[Date Prev][Date Next][Thread Prev][Thread Next][Date Index][Thread Index]
Re: Minor technical corrections
>Date: Sat, 16 Sep 2000 13:47:49 -0700
>From: Wright Huntley <huntley1 at home_com>
>Subject: pH hogwash?
>4 ) pH is a useful thing to measure, along with alkalinity (unfortunately
>confused with hardness by calling it "carbonate hardness") primarily to use
>the CO2 concentration equations or charts to set the CO2 level for proper
Just to be perfectly clear: The pH/CO2 charts are based on the measure of the
carbonate ions present in the water, often called carbonate hardness or KH. KH
can NOT be measured directly, so an alkalinity test is usually substituted. If
carbonates are the main form of alkalinity, this will produce useful results. If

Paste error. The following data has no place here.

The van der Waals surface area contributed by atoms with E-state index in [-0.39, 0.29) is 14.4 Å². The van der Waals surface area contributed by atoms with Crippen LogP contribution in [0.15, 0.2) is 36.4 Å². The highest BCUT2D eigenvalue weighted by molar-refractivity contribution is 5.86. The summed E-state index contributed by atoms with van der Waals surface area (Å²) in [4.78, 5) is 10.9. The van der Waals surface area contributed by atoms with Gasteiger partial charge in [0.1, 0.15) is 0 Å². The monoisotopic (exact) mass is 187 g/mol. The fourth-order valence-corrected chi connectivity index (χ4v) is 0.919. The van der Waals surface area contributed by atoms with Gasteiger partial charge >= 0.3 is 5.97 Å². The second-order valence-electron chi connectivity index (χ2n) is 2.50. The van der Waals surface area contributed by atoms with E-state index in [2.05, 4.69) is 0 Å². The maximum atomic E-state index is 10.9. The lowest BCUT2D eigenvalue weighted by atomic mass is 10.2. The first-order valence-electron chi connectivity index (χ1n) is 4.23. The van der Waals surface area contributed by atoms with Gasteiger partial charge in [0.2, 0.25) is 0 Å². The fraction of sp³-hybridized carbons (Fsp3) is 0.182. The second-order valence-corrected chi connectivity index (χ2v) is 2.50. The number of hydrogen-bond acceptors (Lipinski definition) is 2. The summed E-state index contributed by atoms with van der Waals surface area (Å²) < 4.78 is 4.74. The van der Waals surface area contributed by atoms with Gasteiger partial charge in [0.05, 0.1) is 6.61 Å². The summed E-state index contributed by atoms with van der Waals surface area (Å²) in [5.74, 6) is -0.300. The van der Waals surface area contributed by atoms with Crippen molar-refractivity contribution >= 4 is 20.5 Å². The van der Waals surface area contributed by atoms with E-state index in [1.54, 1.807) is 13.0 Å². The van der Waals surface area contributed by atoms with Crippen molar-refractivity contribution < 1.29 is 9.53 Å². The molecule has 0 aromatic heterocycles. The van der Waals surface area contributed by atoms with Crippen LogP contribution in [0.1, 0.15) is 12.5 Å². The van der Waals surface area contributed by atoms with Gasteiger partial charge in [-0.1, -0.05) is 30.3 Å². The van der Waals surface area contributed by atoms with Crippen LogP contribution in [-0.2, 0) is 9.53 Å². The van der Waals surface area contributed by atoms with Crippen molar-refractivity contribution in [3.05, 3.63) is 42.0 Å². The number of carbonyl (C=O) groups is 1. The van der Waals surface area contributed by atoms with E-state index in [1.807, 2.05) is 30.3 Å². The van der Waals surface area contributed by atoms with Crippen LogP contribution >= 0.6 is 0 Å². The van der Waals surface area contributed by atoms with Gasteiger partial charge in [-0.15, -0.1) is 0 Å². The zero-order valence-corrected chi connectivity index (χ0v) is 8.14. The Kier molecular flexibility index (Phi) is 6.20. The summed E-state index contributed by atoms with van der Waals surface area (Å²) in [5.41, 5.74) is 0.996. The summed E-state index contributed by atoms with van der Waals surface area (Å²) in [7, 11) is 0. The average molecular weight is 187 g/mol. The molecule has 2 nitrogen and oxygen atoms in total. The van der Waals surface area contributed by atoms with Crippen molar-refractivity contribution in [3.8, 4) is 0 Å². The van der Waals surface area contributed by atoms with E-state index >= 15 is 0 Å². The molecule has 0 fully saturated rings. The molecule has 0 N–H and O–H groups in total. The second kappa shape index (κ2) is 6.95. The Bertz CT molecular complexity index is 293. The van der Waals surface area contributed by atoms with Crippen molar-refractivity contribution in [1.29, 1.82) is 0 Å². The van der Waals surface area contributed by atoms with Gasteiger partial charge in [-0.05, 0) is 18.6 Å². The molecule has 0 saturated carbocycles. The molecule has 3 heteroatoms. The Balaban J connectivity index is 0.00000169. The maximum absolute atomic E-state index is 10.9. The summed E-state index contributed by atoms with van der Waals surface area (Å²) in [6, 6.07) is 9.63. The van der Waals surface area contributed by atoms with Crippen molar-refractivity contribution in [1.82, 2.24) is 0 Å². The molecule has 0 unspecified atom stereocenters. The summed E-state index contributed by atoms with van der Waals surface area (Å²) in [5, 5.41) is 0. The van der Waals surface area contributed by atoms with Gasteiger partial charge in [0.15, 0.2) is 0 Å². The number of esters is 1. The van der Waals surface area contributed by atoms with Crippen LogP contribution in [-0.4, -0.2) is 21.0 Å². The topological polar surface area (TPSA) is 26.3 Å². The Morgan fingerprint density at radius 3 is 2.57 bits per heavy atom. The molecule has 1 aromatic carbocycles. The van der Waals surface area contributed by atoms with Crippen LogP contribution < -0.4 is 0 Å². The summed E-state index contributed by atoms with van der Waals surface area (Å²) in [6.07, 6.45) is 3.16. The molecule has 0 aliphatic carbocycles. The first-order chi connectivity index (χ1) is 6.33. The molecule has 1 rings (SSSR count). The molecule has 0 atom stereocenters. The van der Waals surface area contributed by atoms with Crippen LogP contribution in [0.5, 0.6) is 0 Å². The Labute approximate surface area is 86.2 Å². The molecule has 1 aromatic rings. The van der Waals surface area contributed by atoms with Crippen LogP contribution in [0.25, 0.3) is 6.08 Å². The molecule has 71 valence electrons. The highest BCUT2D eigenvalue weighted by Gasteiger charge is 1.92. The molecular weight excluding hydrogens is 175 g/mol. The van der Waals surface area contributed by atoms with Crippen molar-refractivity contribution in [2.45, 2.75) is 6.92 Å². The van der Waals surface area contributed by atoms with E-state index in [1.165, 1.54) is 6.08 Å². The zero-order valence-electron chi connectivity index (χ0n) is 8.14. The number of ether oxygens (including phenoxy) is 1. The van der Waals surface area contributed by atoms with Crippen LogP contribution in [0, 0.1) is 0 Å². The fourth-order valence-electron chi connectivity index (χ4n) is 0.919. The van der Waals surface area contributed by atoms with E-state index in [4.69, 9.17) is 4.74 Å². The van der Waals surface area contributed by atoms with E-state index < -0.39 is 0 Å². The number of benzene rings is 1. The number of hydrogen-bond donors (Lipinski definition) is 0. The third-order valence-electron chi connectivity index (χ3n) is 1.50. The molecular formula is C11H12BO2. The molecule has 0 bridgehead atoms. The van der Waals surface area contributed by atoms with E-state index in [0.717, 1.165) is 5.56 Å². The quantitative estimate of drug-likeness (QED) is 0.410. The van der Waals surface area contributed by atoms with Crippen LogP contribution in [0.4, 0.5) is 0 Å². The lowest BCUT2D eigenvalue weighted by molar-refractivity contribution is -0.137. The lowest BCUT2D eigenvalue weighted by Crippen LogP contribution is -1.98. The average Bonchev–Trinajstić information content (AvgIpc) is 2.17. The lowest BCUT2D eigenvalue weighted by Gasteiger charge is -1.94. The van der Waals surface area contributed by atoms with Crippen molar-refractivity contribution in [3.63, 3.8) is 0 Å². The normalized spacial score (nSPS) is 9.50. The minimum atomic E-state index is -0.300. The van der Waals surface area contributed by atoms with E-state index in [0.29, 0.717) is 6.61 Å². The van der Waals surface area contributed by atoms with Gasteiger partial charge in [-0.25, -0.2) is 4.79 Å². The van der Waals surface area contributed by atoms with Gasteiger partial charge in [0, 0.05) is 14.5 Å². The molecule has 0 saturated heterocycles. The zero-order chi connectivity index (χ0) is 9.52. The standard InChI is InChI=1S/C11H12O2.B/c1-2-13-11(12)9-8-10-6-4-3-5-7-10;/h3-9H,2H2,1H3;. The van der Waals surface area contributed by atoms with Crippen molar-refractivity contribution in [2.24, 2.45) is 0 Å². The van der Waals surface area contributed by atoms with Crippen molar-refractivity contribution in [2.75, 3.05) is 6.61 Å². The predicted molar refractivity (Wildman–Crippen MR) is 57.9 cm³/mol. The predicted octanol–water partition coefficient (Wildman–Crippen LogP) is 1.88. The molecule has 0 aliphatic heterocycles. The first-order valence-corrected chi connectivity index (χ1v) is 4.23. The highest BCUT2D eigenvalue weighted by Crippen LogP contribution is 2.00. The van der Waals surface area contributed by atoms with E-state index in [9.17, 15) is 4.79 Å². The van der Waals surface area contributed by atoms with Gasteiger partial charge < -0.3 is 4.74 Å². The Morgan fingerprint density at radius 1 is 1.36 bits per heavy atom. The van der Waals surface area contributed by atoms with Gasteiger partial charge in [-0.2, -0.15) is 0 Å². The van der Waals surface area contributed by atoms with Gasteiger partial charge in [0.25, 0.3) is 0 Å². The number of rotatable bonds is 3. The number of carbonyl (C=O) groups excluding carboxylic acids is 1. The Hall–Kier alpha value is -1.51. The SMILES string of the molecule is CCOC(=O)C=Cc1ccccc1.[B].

other forms of alkalinity are also present (such as phosphates), the results
will be garbage.
>Date: Sun, 17 Sep 2000 11:44:03 -0700
>From: "Dixon, Steven T. (BEn)" <stdixon at ben_bechtel.com>
>Julius Odian wrote: "[lowering pH with CO2 is bad]"
>Let's look at the implications of Julius' first sentence. The equilibrium
>level of dissolved CO2 in a water column exposed to air is fairly low,
>around 2 - 3 ppm CO2.
The theoretical equilibrium value is roughly 0.5 mg/l, +/- some based on
temperature and altitude. Typical values seen in a non-CO2-injected aquariums is
2-3 mg/l due to CO2 generated by the bioload present.
Keeping those myths from getting out of control